Once your cookie dough has chilled, roll into 12 balls – the dough will be very stiff so just use a spoon to scoop out and then roll in your hands. The balls should be around 77g each. You don’t have to be super accurate and use a scale like I do, but it does help to make sure the cookies are all evenly sized when baking!
Now to add the caramel, take one of your cookie balls and hold it in the palm of your hand. Press down in the middle to make a ‘cup’ with a deep hole in the middle. Fill this with just under 1 tablespoon of caramel, and then wrap the cookie dough around the top to cover and make a ball shape again. It doesn’t matter if some of the caramel oozes out, so long as the majority is encased. Repeat this for all the balls and place back in the fridge for 20 minutes while you pre-heat the oven.
Baking the caramel cornflake cookies
Finally the good bit! Baking! These cookies need to be baked in batches so they don’t spread into each other – I like to bake four at a time on one baking tray. Make sure the baking tray is lined too!
They should be fully baked between 16-18 minutes (for me it was dead on 17 minutes each time, but every oven is different!). You want to take them out when they are a light golden brown, and then rap the tray heavily onto your cooling rack. This just helps to deflate the cookies slightly. Leave them on the tray to cool for 10 minutes, and then place the cookies onto a cooling rack to cool completely.
Tips & Tricks
Make sure you are chilling your cookie dough for the full 2 hours before you roll it into balls. And chilling again once they have been rolled and the caramel added.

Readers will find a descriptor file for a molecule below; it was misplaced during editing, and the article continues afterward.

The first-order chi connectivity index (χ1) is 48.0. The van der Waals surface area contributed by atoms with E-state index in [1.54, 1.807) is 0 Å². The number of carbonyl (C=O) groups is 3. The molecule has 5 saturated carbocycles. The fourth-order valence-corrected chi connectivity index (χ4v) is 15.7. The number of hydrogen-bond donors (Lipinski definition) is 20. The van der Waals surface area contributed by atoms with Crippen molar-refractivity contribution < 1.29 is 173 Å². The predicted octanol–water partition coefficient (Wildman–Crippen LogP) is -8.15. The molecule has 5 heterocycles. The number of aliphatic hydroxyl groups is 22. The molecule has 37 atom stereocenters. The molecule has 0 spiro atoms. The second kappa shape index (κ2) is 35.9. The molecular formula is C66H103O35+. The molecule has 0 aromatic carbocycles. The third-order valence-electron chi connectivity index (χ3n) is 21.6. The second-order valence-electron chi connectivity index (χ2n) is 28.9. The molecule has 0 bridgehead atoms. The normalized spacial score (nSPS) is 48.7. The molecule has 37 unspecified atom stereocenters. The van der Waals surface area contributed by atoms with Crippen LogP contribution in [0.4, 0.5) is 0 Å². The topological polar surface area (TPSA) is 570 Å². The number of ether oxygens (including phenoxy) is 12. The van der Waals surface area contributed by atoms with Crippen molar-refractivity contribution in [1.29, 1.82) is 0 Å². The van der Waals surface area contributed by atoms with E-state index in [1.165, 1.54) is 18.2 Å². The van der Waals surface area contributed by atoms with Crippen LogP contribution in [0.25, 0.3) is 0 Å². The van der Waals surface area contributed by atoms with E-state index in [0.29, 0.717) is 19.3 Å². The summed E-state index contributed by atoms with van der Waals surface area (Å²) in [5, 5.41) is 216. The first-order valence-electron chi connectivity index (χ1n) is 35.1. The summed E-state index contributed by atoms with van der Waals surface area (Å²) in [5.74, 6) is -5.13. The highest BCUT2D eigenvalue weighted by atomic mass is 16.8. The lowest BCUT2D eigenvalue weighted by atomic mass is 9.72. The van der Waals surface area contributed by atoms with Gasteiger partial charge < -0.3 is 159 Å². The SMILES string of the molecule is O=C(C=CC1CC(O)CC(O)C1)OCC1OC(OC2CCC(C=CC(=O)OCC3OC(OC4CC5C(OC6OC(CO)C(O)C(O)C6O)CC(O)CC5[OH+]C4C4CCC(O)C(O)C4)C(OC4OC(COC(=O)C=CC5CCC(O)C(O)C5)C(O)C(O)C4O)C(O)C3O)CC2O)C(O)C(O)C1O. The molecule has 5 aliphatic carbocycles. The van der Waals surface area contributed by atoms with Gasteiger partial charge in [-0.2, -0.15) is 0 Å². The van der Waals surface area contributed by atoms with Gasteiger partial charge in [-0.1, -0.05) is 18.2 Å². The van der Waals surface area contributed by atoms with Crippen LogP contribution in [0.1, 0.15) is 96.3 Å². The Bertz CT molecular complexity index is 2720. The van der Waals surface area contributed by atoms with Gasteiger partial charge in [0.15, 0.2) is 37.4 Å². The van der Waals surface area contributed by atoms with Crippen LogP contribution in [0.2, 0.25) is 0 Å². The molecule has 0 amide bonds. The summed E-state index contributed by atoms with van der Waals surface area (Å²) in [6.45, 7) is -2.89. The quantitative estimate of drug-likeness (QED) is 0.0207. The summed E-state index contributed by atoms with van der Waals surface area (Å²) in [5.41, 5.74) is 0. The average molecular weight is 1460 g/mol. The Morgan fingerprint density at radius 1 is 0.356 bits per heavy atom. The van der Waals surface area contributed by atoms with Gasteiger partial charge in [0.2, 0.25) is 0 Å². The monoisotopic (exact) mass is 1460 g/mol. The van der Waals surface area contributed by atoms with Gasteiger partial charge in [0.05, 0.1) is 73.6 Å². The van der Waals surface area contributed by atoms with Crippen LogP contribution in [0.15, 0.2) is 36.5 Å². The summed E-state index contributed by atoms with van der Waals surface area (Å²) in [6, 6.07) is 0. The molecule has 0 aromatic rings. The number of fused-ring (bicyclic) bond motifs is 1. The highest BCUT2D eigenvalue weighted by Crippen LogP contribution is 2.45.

YES! Once you’ve rolled the cookie dough into balls you can freeze the dough, and then bake direct from frozen when you fancy a cookie. This is a great way to not end up with too many baked cookies that may go to waste!
If your cookies are coming out of the oven a little uneven, you can ‘scoot’ them with a large cookie cutter. Straight from the oven, place the cookie cutter over the cookie and move in a circular motion – the cookie should move with it and neaten up. Though uneven cookies are still delicious too!
I really hope you love these caramel cornflake cookies as much as I do! Even just for the alliteration in the name alone 😉 They are thick, super chewy, sweet AND salty and last really well in an air-tight container. That is…if they last that long!!
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Caramel Cornflake Chocolate Chunk Cookies
- 115 g unsalted butter
- 110 g caster sugar
- 110 g soft light brown sugar
- 1 large egg + 1 large egg yolk
- 1/2 tsp vanilla extract
- 250 g plain flour
- 1/2 tsp baking powder
- 1/2 tsp bicarbonate of soda
- 1/2 tsp salt
- 200 g dark chocolate
- 75 g cornflakes
- 180 g caramel sauce chilled
- Firstly, melt the butter either in a microwave or in a small saucepan. Then pour into a large bowl with both sugars and whisk together using an electric hand whisk until combined and with no lumps. Add the egg, egg yolk and vanilla, then whisk for 2-3 minutes until the mixture is paler in colour. Then add the dry ingredients and mix again to combine.
- Chop the chocolate roughly, then add to the dough along with the cornflakes and mix in with a silicone spatula or wooden spoon. You may find it easier to mix in with your hands. Then place a sheet of clingfilm directly onto the cookie dough and chill in the fridge for 2 hours.
- Roll the cookie dough into balls roughly 77g in size. Then one by one, hold the cookie dough ball in the palm of your hand and push down in the middle to make a 'cup' shape. Place just under 1tbsp of the caramel into the hole and then wrap the dough around to encase it. Don't worry if a little caramel oozes out. Then place all the balls back in the fridge for 20 minutes.
- Meanwhile, preheat the oven to 180C/160C Fan/Gas Mark 4 and line a large baking tray with baking paper. Place 4 balls onto the baking tray with space to spread. Place the remaining balls back in the fridge to chill. Bake for 16-18 minutes, then rap tray heavily onto the cooling rack to defalte slightly and leave to cool slightly for 10 minutes. Then remove the cookies and place on a cooling rack to cool completely. Repeat the process until all the balls are baked.